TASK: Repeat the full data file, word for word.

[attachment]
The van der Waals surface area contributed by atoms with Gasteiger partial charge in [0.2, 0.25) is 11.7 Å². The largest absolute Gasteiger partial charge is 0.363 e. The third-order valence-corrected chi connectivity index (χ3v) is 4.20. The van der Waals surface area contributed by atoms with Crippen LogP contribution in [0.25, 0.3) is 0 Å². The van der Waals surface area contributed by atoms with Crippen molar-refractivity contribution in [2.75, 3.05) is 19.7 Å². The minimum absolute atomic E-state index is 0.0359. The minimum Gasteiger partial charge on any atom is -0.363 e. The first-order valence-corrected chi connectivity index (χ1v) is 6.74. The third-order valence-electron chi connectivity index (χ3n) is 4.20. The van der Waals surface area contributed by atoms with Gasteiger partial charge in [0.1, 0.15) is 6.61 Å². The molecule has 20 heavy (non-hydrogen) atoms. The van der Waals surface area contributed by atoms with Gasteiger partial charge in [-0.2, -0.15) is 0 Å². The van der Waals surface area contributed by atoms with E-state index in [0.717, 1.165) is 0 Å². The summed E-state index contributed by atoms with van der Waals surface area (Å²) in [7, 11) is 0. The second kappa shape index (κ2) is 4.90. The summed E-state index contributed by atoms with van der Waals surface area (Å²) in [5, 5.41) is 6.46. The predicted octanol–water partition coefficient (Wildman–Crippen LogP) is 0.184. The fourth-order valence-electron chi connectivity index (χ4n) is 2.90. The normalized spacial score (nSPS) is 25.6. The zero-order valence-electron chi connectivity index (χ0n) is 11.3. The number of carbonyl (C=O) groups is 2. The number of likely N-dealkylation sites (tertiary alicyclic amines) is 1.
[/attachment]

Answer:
The van der Waals surface area contributed by atoms with Gasteiger partial charge in [0.2, 0.25) is 11.7 Å². The largest absolute Gasteiger partial charge is 0.363 e. The third-order valence-corrected chi connectivity index (χ3v) is 4.20. The van der Waals surface area contributed by atoms with Crippen LogP contribution in [0.25, 0.3) is 0 Å². The van der Waals surface area contributed by atoms with Crippen molar-refractivity contribution in [2.75, 3.05) is 19.7 Å². The minimum absolute atomic E-state index is 0.0359. The minimum Gasteiger partial charge on any atom is -0.363 e. The first-order valence-corrected chi connectivity index (χ1v) is 6.74. The third-order valence-electron chi connectivity index (χ3n) is 4.20. The van der Waals surface area contributed by atoms with Gasteiger partial charge in [0.1, 0.15) is 6.61 Å². The molecule has 20 heavy (non-hydrogen) atoms. The van der Waals surface area contributed by atoms with Gasteiger partial charge in [-0.2, -0.15) is 0 Å². The van der Waals surface area contributed by atoms with E-state index in [0.717, 1.165) is 0 Å². The summed E-state index contributed by atoms with van der Waals surface area (Å²) in [7, 11) is 0. The second kappa shape index (κ2) is 4.90. The summed E-state index contributed by atoms with van der Waals surface area (Å²) in [5, 5.41) is 6.46. The predicted octanol–water partition coefficient (Wildman–Crippen LogP) is 0.184. The fourth-order valence-electron chi connectivity index (χ4n) is 2.90. The normalized spacial score (nSPS) is 25.6. The zero-order valence-electron chi connectivity index (χ0n) is 11.3. The number of carbonyl (C=O) groups is 2. The number of likely N-dealkylation sites (tertiary alicyclic amines) is 1.